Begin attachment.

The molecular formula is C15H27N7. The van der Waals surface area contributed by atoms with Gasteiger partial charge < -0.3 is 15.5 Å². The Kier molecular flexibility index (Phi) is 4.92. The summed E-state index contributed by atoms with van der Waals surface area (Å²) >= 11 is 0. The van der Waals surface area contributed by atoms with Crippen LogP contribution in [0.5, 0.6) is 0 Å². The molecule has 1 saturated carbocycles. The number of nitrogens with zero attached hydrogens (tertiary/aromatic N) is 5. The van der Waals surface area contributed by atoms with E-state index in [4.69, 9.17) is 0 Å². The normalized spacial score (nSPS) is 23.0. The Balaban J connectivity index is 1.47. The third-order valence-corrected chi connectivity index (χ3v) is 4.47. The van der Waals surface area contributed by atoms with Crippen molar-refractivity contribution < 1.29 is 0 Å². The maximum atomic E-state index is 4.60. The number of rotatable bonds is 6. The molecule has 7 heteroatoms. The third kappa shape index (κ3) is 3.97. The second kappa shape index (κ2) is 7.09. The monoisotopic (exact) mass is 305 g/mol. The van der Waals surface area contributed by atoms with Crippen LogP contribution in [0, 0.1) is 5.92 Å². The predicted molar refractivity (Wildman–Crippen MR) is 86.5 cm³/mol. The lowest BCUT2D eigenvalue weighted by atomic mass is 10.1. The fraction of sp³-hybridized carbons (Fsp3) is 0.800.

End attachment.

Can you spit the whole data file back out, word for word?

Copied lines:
The molecular formula is C15H27N7. The van der Waals surface area contributed by atoms with Gasteiger partial charge < -0.3 is 15.5 Å². The Kier molecular flexibility index (Phi) is 4.92. The summed E-state index contributed by atoms with van der Waals surface area (Å²) >= 11 is 0. The van der Waals surface area contributed by atoms with Crippen LogP contribution in [0.5, 0.6) is 0 Å². The molecule has 1 saturated carbocycles. The number of nitrogens with zero attached hydrogens (tertiary/aromatic N) is 5. The van der Waals surface area contributed by atoms with E-state index in [4.69, 9.17) is 0 Å². The normalized spacial score (nSPS) is 23.0. The Balaban J connectivity index is 1.47. The third-order valence-corrected chi connectivity index (χ3v) is 4.47. The van der Waals surface area contributed by atoms with Crippen molar-refractivity contribution < 1.29 is 0 Å². The maximum atomic E-state index is 4.60. The number of rotatable bonds is 6. The molecule has 7 heteroatoms. The third kappa shape index (κ3) is 3.97. The second kappa shape index (κ2) is 7.09. The monoisotopic (exact) mass is 305 g/mol. The van der Waals surface area contributed by atoms with Crippen LogP contribution in [0, 0.1) is 5.92 Å². The predicted molar refractivity (Wildman–Crippen MR) is 86.5 cm³/mol. The lowest BCUT2D eigenvalue weighted by atomic mass is 10.1. The fraction of sp³-hybridized carbons (Fsp3) is 0.800.